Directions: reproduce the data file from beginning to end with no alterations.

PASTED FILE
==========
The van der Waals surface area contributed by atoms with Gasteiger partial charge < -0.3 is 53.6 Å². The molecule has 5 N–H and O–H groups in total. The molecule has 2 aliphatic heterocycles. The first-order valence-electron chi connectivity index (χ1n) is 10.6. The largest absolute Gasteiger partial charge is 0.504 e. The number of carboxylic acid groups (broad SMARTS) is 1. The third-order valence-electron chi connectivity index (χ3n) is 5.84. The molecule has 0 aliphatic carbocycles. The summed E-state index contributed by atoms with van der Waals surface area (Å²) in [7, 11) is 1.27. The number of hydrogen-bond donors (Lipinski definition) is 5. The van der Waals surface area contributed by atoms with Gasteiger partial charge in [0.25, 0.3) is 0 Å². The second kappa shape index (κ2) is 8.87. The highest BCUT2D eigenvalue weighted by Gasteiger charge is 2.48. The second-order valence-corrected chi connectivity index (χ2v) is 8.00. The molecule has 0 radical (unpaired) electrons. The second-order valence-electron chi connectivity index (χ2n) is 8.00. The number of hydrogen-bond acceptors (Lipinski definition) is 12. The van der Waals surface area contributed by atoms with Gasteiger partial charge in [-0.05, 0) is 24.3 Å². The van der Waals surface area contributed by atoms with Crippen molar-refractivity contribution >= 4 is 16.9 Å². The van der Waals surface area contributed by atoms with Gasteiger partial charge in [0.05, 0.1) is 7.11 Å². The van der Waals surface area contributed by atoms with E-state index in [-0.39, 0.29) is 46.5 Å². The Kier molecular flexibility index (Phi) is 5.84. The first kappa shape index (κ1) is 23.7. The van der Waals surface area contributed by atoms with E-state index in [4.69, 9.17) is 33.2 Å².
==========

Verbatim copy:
The van der Waals surface area contributed by atoms with Gasteiger partial charge < -0.3 is 53.6 Å². The molecule has 5 N–H and O–H groups in total. The molecule has 2 aliphatic heterocycles. The first-order valence-electron chi connectivity index (χ1n) is 10.6. The largest absolute Gasteiger partial charge is 0.504 e. The number of carboxylic acid groups (broad SMARTS) is 1. The third-order valence-electron chi connectivity index (χ3n) is 5.84. The molecule has 0 aliphatic carbocycles. The summed E-state index contributed by atoms with van der Waals surface area (Å²) in [7, 11) is 1.27. The number of hydrogen-bond donors (Lipinski definition) is 5. The van der Waals surface area contributed by atoms with Gasteiger partial charge in [0.25, 0.3) is 0 Å². The second kappa shape index (κ2) is 8.87. The highest BCUT2D eigenvalue weighted by Gasteiger charge is 2.48. The second-order valence-corrected chi connectivity index (χ2v) is 8.00. The molecule has 0 radical (unpaired) electrons. The second-order valence-electron chi connectivity index (χ2n) is 8.00. The number of hydrogen-bond acceptors (Lipinski definition) is 12. The van der Waals surface area contributed by atoms with Gasteiger partial charge in [-0.05, 0) is 24.3 Å². The van der Waals surface area contributed by atoms with Crippen molar-refractivity contribution >= 4 is 16.9 Å². The van der Waals surface area contributed by atoms with Gasteiger partial charge in [0.05, 0.1) is 7.11 Å². The van der Waals surface area contributed by atoms with E-state index in [-0.39, 0.29) is 46.5 Å². The Kier molecular flexibility index (Phi) is 5.84. The first kappa shape index (κ1) is 23.7. The van der Waals surface area contributed by atoms with E-state index in [4.69, 9.17) is 33.2 Å².